"A further escalation of the economic crisis will only contribute to the spread of existing criminal practices in the south of [Russia]. The drop in household incomes will lead to a rise in the informal sector of the economy [i.e., the "black economy"] which has already grown to 20% (according to official data), instead of 10%, which was the average across Russia before the start of the crisis... There are hardly any car services or restaurants left in Moscow that are operating without the protection of Chechen kryshas [literally "roofs," referring to Chechen protection gangs]... The struggle for cash will only escalate.

"Why is Kadyrov ahead of everyone?.. [Because] he does not [try to] predict anything and does not wait. Out of two versions of the future, Kadyrov always chooses the one in which he will  remain and drags the whole system in this direction. Part of the Russian political elite voluntarily or involuntarily finds itself in the same version of reality as the Chechen leader."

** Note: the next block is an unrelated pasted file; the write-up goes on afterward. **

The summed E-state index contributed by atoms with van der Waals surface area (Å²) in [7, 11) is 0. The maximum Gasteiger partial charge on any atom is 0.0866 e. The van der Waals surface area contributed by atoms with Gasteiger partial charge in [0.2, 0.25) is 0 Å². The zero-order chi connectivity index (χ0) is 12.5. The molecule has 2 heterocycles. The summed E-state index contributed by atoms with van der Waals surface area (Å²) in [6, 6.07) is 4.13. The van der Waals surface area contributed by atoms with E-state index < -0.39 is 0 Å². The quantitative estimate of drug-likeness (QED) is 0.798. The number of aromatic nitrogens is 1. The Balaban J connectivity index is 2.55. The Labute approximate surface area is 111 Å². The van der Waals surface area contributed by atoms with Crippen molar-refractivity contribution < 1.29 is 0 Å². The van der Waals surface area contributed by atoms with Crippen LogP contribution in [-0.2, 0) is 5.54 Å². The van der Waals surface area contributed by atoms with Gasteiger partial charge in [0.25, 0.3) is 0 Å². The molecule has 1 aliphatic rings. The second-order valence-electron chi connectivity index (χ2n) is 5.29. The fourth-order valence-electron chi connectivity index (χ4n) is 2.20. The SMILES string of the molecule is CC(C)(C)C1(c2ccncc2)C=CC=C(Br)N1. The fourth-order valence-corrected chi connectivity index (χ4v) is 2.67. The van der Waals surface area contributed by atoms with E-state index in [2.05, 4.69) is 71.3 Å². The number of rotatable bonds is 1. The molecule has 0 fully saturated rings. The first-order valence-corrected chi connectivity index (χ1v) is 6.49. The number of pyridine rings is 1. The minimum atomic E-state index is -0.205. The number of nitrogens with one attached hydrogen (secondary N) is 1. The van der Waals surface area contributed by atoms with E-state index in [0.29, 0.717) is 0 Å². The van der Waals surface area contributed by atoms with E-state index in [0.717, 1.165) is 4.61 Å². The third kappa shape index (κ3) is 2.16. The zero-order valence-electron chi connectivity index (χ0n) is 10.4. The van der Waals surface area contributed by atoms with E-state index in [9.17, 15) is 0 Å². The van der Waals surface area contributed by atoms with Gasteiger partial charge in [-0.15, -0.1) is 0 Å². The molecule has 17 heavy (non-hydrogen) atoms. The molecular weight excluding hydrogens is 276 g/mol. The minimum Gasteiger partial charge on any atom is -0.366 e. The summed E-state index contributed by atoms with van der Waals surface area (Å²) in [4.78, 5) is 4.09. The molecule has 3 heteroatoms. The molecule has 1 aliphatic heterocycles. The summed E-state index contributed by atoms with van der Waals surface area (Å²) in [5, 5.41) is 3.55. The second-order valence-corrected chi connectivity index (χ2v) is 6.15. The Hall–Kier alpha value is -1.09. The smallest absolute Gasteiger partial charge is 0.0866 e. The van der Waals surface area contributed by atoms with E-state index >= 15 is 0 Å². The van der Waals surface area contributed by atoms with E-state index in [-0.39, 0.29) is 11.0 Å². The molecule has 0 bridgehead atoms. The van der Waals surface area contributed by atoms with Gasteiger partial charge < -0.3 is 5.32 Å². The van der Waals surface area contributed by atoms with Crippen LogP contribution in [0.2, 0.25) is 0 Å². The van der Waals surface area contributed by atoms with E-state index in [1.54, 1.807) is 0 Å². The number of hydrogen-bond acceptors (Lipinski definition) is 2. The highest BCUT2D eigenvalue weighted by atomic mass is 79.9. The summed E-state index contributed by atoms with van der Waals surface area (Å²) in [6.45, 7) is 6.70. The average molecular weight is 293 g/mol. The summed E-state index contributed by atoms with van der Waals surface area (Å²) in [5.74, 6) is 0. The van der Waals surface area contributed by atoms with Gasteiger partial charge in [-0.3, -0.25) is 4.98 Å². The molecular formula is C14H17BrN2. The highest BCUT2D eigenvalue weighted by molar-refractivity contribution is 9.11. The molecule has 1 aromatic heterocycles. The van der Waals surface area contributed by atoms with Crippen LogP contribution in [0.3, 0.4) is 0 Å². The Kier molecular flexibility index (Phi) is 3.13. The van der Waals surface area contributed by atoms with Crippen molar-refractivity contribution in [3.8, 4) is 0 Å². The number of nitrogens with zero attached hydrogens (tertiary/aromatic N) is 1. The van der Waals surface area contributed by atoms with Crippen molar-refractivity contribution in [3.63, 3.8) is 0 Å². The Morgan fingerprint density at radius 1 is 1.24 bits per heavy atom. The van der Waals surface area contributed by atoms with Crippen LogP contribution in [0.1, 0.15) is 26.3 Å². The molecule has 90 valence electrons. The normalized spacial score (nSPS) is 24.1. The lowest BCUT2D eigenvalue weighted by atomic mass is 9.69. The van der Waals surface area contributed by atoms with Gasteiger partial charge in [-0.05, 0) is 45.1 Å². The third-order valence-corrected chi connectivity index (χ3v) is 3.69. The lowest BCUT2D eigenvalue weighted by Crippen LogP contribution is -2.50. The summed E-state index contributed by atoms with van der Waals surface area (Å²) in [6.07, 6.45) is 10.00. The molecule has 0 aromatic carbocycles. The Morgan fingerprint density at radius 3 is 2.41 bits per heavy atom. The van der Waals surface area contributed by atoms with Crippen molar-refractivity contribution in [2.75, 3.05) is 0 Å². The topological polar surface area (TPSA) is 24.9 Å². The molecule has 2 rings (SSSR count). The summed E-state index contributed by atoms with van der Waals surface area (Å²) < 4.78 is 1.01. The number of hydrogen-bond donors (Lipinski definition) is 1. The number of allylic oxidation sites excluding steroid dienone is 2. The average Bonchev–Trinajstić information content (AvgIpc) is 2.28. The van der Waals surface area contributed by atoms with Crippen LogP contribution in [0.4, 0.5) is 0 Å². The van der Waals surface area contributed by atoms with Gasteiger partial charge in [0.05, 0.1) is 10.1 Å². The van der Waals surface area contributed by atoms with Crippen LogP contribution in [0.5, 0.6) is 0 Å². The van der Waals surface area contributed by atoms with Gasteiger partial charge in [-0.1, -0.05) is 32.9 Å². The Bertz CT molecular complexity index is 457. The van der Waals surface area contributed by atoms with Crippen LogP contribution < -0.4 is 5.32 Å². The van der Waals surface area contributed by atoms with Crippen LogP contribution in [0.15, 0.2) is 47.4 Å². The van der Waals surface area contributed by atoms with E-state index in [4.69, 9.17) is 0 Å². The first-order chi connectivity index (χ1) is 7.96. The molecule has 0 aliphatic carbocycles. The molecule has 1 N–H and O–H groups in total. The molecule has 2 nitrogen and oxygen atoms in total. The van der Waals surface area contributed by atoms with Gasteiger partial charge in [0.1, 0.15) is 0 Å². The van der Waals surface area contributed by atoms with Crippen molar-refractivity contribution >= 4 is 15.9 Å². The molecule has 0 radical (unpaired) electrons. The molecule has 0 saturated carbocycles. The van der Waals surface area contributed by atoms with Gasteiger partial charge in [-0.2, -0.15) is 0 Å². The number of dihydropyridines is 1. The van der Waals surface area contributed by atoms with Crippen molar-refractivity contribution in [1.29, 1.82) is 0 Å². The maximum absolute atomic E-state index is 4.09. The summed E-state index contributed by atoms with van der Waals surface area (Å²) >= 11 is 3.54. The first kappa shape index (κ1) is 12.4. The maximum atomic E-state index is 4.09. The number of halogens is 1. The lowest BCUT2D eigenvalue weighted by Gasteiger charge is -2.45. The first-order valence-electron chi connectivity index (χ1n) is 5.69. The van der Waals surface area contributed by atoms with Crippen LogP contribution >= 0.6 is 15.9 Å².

Political Terrorism Has Become The Main Political Tool In The North Caucasus

"Thanks to his public activity, Kadyrov has become the face of the Russian political class whose institutional foundation is an alliance between the intelligence [agencies] and the criminal organizations that emerged in the 1990s in St. Petersburg...Under the guise of the war on terror, the law-enforcement system in the North Caucasus -and now across the country - is fighting political rivals and ideological dissidence...